July 8, 2014
By James Jay Carafano, Ph.D.
Foreign fighters—outsiders recruited or who volunteer to fight in another country for somebody else’s cause—are nothing new. What’s new is that they have become a staple of the Al Qaeda cohort.
It’s called the “pipeline” problem. Ferrying warriors to the war and also returning them home to spread the war elsewhere has become part of the stock and trade of how transnational terrorists do business. The new front in Iraq creates new opportunities for another wave of attacks against the West, either from “lone wolves” or cells organized or supported by the veteran extremists.
Rallying to fight for a cause has deep historic roots. Teddy Roosevelt rallied his “Rough Riders.” During the Spanish Civil War, Americans joined the Lincoln Brigade to fight the fascists. In 1947, West Pointer Mickey Marcus served as military adviser to David Ben-Gurion and the Haganah, fighting for Israeli independence.
While the notion of outsiders joining armed groups isn’t an innovation, integrating the practice into building a global Islamist terrorist network has become the scourge of the twenty-first century.
The Soviet invasion of Afghanistan in 1979 proved a transformative moment for the nascent Islamist activist web that seeks to stitch together the like-minded. The shadowy Haqqanis in Pakistan, write Vahid Brown and Don Rassler in Fountainhead of Jihad¸ “introduced an innovation in their appeals to the Arab world that would have fateful consequences in years to come… the Haqqanis made direct calls for foreign fighter volunteers.” Then they helped establish the logistics network to turn the call into action. They brought Osama bin Laden into the fight.
When bin Laden returned to Afghanistan in 1996, as the 9/11 Commission documented, he established training camps for foreign fighters. “Many of the operatives in the African Embassy and Cole attacks attended training camps in Afghanistan, as did all nineteen of the 9/11 hijackers,” the reported noted.
Al Qaeda organized a pipeline to bring foreign fighters into the chaos after the U.S. liberation of Iraq. A research project by the Countering Terrorism Center at West Point documented some of their operations.
Since then, the pipeline has been a staple wherever Al Qaeda or its affiliates have opened a new battlefront throughout the Middle East and North Africa. Fighters flocking from Western Europe to fight against the Assad regime in Syria were of particular concern to Western intelligence and security officials.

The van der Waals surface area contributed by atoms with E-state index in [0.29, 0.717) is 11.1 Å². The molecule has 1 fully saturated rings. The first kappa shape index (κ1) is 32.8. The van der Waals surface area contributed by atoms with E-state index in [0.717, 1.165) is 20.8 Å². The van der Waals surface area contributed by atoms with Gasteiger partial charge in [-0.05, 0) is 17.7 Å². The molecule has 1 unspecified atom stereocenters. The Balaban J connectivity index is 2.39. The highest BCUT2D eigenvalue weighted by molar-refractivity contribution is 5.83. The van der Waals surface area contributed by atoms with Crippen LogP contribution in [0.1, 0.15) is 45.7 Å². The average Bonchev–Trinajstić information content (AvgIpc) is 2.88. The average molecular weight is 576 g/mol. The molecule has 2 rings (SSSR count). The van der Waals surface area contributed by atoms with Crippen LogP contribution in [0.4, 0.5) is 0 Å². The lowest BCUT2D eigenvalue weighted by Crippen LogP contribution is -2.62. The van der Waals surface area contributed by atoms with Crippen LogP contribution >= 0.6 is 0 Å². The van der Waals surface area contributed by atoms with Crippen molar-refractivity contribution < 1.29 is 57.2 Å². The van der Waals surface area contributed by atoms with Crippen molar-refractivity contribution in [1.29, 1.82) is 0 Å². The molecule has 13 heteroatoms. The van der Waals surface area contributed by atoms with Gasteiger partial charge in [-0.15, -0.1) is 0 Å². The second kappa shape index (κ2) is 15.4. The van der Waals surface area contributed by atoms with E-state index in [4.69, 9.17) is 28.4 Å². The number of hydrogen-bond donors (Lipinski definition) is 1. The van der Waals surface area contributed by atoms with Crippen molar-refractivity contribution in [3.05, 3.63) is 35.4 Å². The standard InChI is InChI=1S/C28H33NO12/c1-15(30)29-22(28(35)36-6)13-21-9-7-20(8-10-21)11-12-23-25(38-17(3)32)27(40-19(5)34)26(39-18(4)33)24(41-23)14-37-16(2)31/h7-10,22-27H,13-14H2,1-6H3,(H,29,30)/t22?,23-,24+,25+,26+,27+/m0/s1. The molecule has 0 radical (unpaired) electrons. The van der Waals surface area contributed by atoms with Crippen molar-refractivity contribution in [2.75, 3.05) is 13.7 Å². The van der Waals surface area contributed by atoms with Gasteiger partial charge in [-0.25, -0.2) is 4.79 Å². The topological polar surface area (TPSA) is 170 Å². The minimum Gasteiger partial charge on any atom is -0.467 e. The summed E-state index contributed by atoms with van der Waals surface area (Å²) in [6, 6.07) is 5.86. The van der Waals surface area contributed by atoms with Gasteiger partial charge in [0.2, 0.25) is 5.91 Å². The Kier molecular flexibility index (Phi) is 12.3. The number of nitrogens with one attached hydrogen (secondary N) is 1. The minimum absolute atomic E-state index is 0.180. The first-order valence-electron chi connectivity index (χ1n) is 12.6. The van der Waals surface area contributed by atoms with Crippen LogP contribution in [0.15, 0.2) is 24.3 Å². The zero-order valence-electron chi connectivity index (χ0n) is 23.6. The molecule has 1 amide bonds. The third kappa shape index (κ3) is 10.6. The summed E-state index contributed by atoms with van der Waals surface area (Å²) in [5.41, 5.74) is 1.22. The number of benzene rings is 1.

By all accounts, the pipeline is piping along these days as ISIS floods in Iraq. Not only are the practice and techniques proven and well known, but extremists groups are also becoming much more aggressive, using social media for propaganda, which in turn helps boost recruiting and fund raising.
The United States can plan on two tasks for its future efforts combating transnational terrorism.
First, there is bound to be a new wave of transnational terrorist attacks. That is one big problem. The Obama counterterrorism strategy has predictably failed. Into that void, Al Qaeda and its affiliates will push for the next offensive against the West. To make matters worse, the homeland-security enterprise created after 9/11 to deal with this threat is not in the best of shape. It’s distracted with immigration and borders issues, while many key programs—from Real ID to terrorist watch lists—are under siege from critics, Congress and the courts.
Second, the fact that extremists are so adept at setting up these pipelines, even though the West knows this is a predictable tactic, suggests that the United States and its allies are doing a pretty poor job of anticipating and degrading them. The United States ought to be spearheading a global strategy to preemptively choke off foreign-fighter pipelines, rather than finding out on CNN that they’re popping up.
- James Jay Carafano is Vice President for Foreign and Defense Policy at the Heritage Foundation.
Originally appeared in The National Interest
James Jay Carafano, Ph.D.
Vice President for the Kathryn and Shelby Cullom Davis Institute for National Security and Foreign Policy, and the E. W. Richardson Fellow
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